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"On the issue of nanomaterials, we have to questions about their utility in view of the health risks"- Aurélie Niaudet.

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News of 19/05/2021

"We need to be pragmatic on the issue of nanomaterials: we have to better understand exposure, identify their uses and ask questions about their utility in view of the health risks".

Aurélie Niaudet, in charge of assessing the risks associated with physical agents, explains the challenges of assessing nanomaterials.


What are the characteristics of nanomaterials?

Their very small size gives them novel properties such as resistance, conductivity and an ability to transport other substances. These properties are highly sought after and increasingly exploited, but can also induce specific types of behaviour when interacting with humans or the environment. For example, we know that they can pass through physiological barriers such as skin and the respiratory tract, while some of them also have specific types of toxicity. Once the human body has been exposed, there is then the question of the distribution and possible accumulation of these nanomaterials in the various organs.

What kind of difficulties do you face when assessing the effects of nanomaterials?

Depending on their shape and characteristics, nanomaterials interact with living organisms in different ways. A wide variety of parameters can influence their toxicity: their chemical nature – for example silica, titanium or silver – but also their size, shape, surface area and the characteristics of any coating they may have . In general, assessing the risks associated with nanomaterials involves three steps: agreeing on criteria for defining them, describing the main types of exposure, and understanding their behaviour and effects.  In fact today there is still no single clear definition of nanomaterials. Apart from their size, few physico-chemical parameters are taken into account in the definition currently proposed by the European Commission. So in order to protect people, we need to be pragmatic and above all understand the nanomaterials to which we are most exposed.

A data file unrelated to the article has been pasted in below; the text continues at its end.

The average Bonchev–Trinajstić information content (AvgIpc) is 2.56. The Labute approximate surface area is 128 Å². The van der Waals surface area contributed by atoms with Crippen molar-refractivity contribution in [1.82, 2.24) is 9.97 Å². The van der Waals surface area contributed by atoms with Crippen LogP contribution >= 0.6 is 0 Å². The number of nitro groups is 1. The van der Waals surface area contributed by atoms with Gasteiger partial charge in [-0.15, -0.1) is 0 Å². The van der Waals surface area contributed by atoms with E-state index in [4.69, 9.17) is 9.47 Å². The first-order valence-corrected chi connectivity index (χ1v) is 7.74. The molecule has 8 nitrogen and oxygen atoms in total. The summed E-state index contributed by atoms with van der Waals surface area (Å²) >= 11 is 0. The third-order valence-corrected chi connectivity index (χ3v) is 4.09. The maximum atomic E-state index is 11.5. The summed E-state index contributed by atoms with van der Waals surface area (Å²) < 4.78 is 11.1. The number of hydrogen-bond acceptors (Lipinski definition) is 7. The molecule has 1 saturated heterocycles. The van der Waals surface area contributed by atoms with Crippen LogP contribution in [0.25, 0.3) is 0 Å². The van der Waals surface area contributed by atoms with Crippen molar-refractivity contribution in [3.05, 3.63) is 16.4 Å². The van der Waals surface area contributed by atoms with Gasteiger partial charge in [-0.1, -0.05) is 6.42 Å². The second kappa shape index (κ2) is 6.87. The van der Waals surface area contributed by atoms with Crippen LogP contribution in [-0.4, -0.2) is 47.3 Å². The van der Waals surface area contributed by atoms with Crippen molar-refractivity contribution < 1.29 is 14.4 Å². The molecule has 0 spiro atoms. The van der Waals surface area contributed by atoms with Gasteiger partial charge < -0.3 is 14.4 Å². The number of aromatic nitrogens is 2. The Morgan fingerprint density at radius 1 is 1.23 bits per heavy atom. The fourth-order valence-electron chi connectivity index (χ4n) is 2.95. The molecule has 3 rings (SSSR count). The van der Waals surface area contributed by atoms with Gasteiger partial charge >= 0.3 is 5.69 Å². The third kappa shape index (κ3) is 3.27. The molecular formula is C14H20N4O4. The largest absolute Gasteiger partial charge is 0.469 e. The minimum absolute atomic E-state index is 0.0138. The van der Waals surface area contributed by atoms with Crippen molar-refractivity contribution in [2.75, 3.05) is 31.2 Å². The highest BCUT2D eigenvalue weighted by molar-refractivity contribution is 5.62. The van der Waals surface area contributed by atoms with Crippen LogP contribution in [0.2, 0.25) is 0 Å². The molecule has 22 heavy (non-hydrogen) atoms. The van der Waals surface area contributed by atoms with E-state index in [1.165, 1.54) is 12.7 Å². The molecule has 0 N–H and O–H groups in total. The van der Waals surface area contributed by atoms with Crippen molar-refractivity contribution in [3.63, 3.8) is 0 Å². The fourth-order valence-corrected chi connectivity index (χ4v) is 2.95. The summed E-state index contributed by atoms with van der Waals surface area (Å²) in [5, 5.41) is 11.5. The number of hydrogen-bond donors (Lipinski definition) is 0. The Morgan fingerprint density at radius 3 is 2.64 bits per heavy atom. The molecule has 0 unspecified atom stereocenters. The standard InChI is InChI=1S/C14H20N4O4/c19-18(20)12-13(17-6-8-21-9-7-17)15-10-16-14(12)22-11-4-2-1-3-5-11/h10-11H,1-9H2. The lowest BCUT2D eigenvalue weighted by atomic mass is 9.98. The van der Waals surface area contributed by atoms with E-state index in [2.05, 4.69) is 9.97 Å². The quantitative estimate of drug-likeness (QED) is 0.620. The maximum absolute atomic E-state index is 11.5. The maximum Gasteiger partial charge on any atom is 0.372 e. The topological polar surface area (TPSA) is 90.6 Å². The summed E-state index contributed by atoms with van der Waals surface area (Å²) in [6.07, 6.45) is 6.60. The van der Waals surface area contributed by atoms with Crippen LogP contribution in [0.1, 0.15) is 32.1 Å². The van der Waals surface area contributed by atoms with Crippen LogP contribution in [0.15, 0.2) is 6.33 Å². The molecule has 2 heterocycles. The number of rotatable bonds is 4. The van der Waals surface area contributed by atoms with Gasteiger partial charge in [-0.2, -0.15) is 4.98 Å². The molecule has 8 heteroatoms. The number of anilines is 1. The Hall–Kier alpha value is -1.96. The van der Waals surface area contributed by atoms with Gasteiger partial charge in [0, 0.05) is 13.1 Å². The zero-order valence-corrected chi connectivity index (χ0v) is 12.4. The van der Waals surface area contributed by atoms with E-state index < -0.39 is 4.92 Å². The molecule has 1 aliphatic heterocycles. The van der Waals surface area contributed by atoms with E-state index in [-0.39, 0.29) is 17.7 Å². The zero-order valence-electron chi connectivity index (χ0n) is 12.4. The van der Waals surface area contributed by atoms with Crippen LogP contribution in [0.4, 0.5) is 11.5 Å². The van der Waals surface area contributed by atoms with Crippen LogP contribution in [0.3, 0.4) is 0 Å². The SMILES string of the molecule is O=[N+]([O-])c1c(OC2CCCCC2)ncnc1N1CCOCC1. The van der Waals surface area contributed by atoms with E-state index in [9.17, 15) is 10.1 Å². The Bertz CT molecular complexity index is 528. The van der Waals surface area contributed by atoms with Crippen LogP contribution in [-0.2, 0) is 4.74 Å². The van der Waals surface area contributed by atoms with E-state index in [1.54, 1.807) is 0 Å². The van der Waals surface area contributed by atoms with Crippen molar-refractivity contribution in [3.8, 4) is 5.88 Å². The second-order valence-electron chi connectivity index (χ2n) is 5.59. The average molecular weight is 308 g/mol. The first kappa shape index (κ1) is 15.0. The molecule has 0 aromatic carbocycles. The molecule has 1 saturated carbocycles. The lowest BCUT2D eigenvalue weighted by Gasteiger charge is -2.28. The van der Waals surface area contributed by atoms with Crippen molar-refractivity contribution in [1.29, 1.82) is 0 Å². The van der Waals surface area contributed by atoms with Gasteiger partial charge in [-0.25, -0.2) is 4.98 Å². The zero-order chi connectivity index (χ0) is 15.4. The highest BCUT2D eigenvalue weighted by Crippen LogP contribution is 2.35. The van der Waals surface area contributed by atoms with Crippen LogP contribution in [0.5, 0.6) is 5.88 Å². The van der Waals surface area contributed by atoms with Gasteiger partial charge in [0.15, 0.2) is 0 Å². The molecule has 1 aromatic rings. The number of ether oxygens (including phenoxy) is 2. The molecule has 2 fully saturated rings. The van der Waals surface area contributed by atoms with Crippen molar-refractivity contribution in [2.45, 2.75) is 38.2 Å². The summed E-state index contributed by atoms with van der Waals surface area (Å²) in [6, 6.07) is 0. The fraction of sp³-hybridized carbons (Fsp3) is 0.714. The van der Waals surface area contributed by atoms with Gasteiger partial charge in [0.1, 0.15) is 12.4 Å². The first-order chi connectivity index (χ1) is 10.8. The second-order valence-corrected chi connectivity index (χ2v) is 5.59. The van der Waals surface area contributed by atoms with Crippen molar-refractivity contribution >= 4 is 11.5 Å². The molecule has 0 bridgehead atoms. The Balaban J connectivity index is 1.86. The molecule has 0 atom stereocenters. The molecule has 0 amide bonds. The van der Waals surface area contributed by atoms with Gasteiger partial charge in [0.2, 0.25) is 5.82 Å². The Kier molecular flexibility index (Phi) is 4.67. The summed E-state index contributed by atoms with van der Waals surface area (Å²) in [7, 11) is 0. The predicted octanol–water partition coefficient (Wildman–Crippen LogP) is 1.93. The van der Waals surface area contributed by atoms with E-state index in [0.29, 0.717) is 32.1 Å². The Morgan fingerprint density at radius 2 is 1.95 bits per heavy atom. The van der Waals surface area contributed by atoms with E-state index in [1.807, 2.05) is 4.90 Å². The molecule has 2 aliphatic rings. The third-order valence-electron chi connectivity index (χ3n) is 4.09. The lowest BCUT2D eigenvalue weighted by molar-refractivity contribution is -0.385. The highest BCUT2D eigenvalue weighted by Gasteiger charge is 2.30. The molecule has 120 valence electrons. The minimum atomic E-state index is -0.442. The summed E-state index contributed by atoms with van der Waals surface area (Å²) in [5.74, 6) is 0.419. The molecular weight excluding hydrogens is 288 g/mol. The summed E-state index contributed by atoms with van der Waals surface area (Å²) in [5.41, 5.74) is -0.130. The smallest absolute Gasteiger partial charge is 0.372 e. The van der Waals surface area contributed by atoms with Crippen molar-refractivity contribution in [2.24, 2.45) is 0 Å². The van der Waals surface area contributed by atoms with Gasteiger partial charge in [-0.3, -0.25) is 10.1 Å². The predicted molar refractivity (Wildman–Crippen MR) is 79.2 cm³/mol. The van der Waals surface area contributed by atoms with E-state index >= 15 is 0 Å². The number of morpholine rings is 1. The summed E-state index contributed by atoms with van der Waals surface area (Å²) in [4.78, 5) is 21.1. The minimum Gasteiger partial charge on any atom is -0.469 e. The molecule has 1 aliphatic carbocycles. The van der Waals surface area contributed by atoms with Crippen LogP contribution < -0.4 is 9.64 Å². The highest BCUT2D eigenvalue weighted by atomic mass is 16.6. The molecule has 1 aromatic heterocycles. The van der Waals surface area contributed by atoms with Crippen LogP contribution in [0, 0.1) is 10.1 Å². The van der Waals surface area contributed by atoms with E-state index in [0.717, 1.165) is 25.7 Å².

What is the focus of ANSES's work on nanomaterials?

We have been working on this issue for a long time at ANSES. We assess the risks of nanomaterials to the general population, to workers handling these substances – for example in product manufacturing – and to the environment.
Among other substances, our work covers titanium dioxide, which is used as a food additive, and nano-silver, which is used for its antibacterial properties. We have also been working on methodologies to offer alternatives to the assessment methods traditionally used and better integrate the different behaviours of these compounds. We recently published a review of the presence of engineered nanomaterials in food and recommended a suitable method for assessing the health risks of these materials when found in food.

ANSES also manages the "R-Nano" register. This mandatory declaration scheme was set up in 2013 to improve the traceability of nanoparticle substances produced, imported and distributed in France. In 2020, an analysis of the scheme highlighted the poor quality of the reported data and led ANSES to issue recommendations to declaring companies and to the ministries to consolidate this register and increase its usefulness.

Lastly, through the National Research Programme for Environmental and Occupational Health (PNR EST), coordinated by ANSES, we also fund research projects on the effects and environmental fate of nanomaterials, as well as on monitoring population exposure, etc.

To conclude, what are your recommendations to protect people?

It is clear that there are still many grey areas regarding population exposure to nanomaterials and the potential impact on health and the environment. In addition to strengthening the regulatory framework, it is also important to limit exposure of the population and the environment as a precautionary measure, by choosing safe products that are equally effective but free of nanomaterials. Moreover, given the persistent unknowns about nanomaterials, some uses seem artificial, and the Agency reiterates its recommendation to restrict the use of products containing nanomaterials that are of little benefit to the population.